Call to action to oppose Senate Bill 2155, also opposed by an overwhelming majority of Americans…

Excerpt: Senate Bill 2155 has a provision, (sec 103) which allows a bank to waive an appraisal in rural communities. This will be detrimental for homeowners and communities in rural areas. A loss of income will also occur for appraisers who cover rural counties.

Could Fannie and Freddie Be Eliminated Without Legislation?

Excerpt: GSE reform has been a hot-button topic ever since Fannie Mae and Freddie Mac came under government conservatorship during the financial crisis, but it’s one of those talking points that often seems heavy on the talk and light on the corresponding action. This week an assembly of analysts and think tanks, including the American Enterprise Institute, introduced a proposal outlining how President Trump could, at least theoretically, move to eliminate the GSEs without having to rely on Congressional support…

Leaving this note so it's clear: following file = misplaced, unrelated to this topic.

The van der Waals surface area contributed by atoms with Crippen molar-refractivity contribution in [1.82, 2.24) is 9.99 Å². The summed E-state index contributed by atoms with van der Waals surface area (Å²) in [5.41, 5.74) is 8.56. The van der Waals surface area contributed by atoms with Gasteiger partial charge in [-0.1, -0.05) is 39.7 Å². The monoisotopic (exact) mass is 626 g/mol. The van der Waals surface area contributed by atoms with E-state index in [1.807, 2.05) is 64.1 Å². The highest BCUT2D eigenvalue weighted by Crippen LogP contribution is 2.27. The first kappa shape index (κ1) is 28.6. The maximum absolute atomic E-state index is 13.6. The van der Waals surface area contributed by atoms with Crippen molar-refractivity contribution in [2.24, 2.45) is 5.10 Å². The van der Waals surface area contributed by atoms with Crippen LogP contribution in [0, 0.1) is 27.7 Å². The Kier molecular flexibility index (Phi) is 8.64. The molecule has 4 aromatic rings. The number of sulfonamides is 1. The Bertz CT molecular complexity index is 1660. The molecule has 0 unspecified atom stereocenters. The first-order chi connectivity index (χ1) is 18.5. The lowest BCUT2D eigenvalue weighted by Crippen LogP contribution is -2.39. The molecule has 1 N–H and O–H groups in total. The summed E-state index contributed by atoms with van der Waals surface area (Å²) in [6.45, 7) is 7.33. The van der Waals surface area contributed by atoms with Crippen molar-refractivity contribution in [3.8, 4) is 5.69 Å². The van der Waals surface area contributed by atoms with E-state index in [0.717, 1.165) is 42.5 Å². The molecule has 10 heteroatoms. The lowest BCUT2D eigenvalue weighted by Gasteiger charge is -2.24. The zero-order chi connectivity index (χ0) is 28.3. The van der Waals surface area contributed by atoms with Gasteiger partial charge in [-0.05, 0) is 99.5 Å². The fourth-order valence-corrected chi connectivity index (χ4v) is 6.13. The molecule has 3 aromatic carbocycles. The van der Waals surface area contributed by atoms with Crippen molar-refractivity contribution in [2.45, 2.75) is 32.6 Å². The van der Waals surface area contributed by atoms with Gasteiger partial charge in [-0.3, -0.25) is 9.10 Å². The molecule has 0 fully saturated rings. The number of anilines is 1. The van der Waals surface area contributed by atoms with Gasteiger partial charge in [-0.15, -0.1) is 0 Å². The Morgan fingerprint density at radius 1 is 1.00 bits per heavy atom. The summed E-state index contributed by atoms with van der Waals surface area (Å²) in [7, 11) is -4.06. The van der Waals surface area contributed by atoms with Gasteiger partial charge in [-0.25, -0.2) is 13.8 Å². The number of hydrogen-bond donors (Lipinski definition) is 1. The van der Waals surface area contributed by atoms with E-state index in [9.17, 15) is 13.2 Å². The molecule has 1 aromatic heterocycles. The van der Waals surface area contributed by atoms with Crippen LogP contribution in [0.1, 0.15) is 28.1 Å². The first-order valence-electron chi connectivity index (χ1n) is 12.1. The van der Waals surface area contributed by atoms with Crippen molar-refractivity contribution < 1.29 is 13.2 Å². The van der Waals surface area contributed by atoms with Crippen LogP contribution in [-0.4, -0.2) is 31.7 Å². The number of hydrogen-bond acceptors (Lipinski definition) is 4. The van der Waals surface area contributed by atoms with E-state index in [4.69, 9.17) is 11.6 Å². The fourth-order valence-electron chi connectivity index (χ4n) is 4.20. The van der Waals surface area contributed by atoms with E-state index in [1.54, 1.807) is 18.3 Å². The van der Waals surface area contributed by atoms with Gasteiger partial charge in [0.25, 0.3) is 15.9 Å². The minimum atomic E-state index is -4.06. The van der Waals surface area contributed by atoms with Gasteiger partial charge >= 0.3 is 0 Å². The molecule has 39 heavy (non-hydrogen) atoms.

My comment: No Fannie Formz??
HOW TO USE THE NUMBERS BELOW. Appraisals are ordered after the loan application. These numbers tell you the future for the next few weeks. For more information on how they are compiled, go to 
Note: I publish a graph of this data every month in my paid monthly newsletter, Appraisal Today. For more information or get a FREE sample issue go to or send an email to . Or call 800-839-0227, MTW 7AM to noon, Pacific time.
Mortgage applications increased 0.3 percent from one week earlier

WASHINGTON, D.C. (March 7, 2018) – Mortgage applications increased 0.3 percent from one week earlier, according to data from the Mortgage Bankers Association’s (MBA) Weekly Mortgage Applications Survey for the week ending March 2, 2018. The previous week’s results included an adjustment for the Washington’s Birthday (Presidents’ Day) holiday.